All posts tagged: 17th century

A set of Baroque pearl accessories

One of the reasons I love 17th century fashion so much is the jewellery. 18th century jewellery is very pretty, but it tends to get a bit heavy on diamonds and overly ornamented, and just too bling-y. Mid 17th century jewellery is fabulous though.  It’s all pearls. Throat skimming pearl necklaces, round or baroque. And pearl drop earrings the size of pigeon eggs, with more pearls twined through the hair. Pearl trimmed clothes, and large hanging drop pearls dangling off broaches. (sings) Pearls, Glorious Pearls! Whenever I’ve worn Ninon, I’ve faked the pearls from my stash of random pearl necklaces, but have always intended to make a set of jewels that captured the look a little better.  With the masquerade ball coming up, I thought it was high time I did it. I had a set of really beautiful, high quality faux pearls, still unstrung, so I strung them, and added a vintage clasp (not 17th c HA, but still very pretty, and it gave the effect).  I remembered reading somewhere about women in the 17th century …

The 1660s Ninon gown – now with trimmings!

I’ve held off on trimming the Ninon gown for literally years, because I loved it so much untrimmed, and have been afraid I wouldn’t like it as much trimmed. But I’ve finally sucked it up and done it, and (luckily!) I love it even more with trimming! For trimming inspiration I wavered between the Beaubrun portrait that had been my primary inspiration throughout the making of the dress: And the van der Helst portrait of a couple, which appealed to me because of the simplicity of the trimmings (I know that a gazillion bows going up the front of your bodice doesn’t seem simple, but it’s really such a basic trim): At first I leaned toward the ribbon for simplicity.  I’ve got some rather nice quality viscose ribbon that is a good match for the ribbons on van der Helst’s woman in colour, width and texture.  I made a bunch of bows from them and pinned them up the front, and while they looked lovely, the were a little too obvious. So I had a serious rummage …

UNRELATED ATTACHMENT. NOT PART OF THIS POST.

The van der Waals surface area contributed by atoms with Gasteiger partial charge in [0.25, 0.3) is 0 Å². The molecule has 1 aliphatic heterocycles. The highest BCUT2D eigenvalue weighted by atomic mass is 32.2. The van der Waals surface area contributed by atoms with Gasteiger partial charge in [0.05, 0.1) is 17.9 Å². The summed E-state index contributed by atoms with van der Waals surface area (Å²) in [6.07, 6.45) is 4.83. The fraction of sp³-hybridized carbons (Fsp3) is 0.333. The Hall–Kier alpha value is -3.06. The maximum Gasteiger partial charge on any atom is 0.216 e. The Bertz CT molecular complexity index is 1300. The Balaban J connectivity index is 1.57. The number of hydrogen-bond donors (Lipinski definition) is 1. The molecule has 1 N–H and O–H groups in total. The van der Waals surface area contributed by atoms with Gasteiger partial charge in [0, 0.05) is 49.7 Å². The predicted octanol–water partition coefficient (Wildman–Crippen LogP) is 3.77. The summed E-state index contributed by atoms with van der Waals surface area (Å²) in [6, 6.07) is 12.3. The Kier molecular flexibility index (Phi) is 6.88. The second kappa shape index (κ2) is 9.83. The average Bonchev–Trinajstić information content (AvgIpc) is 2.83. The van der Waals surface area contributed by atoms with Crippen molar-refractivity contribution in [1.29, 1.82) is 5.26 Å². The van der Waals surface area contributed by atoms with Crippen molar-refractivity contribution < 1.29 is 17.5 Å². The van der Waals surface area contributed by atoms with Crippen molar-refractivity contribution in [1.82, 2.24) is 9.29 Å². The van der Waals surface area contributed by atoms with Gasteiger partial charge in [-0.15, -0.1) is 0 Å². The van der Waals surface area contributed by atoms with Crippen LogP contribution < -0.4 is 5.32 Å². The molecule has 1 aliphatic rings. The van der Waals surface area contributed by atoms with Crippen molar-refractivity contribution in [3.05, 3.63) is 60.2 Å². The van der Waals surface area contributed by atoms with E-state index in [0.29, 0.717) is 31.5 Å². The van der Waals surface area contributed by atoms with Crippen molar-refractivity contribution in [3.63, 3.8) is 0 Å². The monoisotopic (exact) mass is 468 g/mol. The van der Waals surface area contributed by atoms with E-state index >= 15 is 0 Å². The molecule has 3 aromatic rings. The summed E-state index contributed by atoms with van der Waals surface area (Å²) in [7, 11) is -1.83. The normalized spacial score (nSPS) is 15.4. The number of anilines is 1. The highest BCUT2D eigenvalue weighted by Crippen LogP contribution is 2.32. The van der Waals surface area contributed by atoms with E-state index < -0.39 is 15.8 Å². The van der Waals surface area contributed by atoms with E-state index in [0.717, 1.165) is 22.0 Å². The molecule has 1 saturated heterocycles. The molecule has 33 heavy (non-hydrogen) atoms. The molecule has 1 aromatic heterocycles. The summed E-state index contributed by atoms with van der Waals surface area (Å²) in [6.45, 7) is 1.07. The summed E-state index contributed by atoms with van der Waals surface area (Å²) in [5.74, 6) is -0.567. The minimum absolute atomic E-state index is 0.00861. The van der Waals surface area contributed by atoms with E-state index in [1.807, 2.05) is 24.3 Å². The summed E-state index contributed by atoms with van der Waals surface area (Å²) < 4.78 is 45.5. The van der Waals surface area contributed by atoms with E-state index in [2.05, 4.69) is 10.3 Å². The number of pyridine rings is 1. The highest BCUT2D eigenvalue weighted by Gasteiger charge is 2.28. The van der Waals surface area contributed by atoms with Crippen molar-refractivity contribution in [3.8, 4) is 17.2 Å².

Rate the Dress – Lady of 1650

When I posted last week’s 1910s Rate the Dress I knew that the colour scheme wasn’t likely to be popular (personally, I’m sure you know I adore neutrals, and I thought the plum-y contrast of the collar was an inspired choice), but I forgot about your hate of the top-heavy, blouson 1910s silhouette. Despite that, you did like the crisp tailored look of the ensemble, so it managed a passable, if not brilliant, 7.3 out of 10 For this week’s rate the dress, we’re going allegorical.  Our subject, possibly Jeanne de Marigny, is shown in a mid 17th century allegorical portrait, possibly as ‘Fortune’ or ‘Vanity,’ literally dripping in wealth. She has a pearl circlet on her head, pearls around her neck, garlands of pearls festooning her neckline, with further strands of jewels and pearls across her chests.  She carelessly lets more precious gems and gold coins drip from her fingers, and gathers them up in her skirt as if they were no more than flowers. While the painting is an allegory, and her dress may …